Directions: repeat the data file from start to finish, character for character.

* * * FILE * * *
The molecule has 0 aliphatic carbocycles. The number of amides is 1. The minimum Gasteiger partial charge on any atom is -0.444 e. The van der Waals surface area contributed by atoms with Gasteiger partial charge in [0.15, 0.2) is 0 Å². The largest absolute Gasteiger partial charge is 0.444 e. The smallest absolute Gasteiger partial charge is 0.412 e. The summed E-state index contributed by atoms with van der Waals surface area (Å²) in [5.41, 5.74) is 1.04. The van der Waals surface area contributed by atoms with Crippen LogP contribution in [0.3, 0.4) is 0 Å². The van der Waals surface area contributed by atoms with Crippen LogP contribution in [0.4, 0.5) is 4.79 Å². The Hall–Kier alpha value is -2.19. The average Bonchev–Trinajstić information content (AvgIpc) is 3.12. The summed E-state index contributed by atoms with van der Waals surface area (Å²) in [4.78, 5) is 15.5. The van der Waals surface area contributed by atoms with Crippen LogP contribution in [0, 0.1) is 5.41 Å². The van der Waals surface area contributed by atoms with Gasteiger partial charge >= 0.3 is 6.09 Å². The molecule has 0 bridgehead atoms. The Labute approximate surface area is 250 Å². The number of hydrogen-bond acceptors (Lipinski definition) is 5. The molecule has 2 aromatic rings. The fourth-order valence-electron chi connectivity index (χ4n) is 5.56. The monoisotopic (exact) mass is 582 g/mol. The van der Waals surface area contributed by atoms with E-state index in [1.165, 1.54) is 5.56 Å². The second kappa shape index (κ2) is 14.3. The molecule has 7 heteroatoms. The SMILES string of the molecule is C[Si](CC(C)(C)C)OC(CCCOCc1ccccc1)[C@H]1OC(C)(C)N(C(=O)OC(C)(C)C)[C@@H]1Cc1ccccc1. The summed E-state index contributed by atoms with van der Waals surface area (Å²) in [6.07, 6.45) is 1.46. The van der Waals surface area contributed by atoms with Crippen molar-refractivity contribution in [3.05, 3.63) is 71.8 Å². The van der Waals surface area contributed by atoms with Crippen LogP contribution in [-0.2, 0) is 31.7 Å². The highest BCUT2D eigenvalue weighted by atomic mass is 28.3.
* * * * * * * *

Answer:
The molecule has 0 aliphatic carbocycles. The number of amides is 1. The minimum Gasteiger partial charge on any atom is -0.444 e. The van der Waals surface area contributed by atoms with Gasteiger partial charge in [0.15, 0.2) is 0 Å². The largest absolute Gasteiger partial charge is 0.444 e. The smallest absolute Gasteiger partial charge is 0.412 e. The summed E-state index contributed by atoms with van der Waals surface area (Å²) in [5.41, 5.74) is 1.04. The van der Waals surface area contributed by atoms with Crippen LogP contribution in [0.3, 0.4) is 0 Å². The van der Waals surface area contributed by atoms with Crippen LogP contribution in [0.4, 0.5) is 4.79 Å². The Hall–Kier alpha value is -2.19. The average Bonchev–Trinajstić information content (AvgIpc) is 3.12. The summed E-state index contributed by atoms with van der Waals surface area (Å²) in [4.78, 5) is 15.5. The van der Waals surface area contributed by atoms with Crippen LogP contribution in [0, 0.1) is 5.41 Å². The van der Waals surface area contributed by atoms with Gasteiger partial charge >= 0.3 is 6.09 Å². The molecule has 0 bridgehead atoms. The Labute approximate surface area is 250 Å². The number of hydrogen-bond acceptors (Lipinski definition) is 5. The molecule has 2 aromatic rings. The fourth-order valence-electron chi connectivity index (χ4n) is 5.56. The monoisotopic (exact) mass is 582 g/mol. The van der Waals surface area contributed by atoms with E-state index in [1.165, 1.54) is 5.56 Å². The second kappa shape index (κ2) is 14.3. The molecule has 7 heteroatoms. The SMILES string of the molecule is C[Si](CC(C)(C)C)OC(CCCOCc1ccccc1)[C@H]1OC(C)(C)N(C(=O)OC(C)(C)C)[C@@H]1Cc1ccccc1. The summed E-state index contributed by atoms with van der Waals surface area (Å²) in [6.07, 6.45) is 1.46. The van der Waals surface area contributed by atoms with Crippen molar-refractivity contribution in [3.05, 3.63) is 71.8 Å². The van der Waals surface area contributed by atoms with Crippen LogP contribution in [-0.2, 0) is 31.7 Å². The highest BCUT2D eigenvalue weighted by atomic mass is 28.3.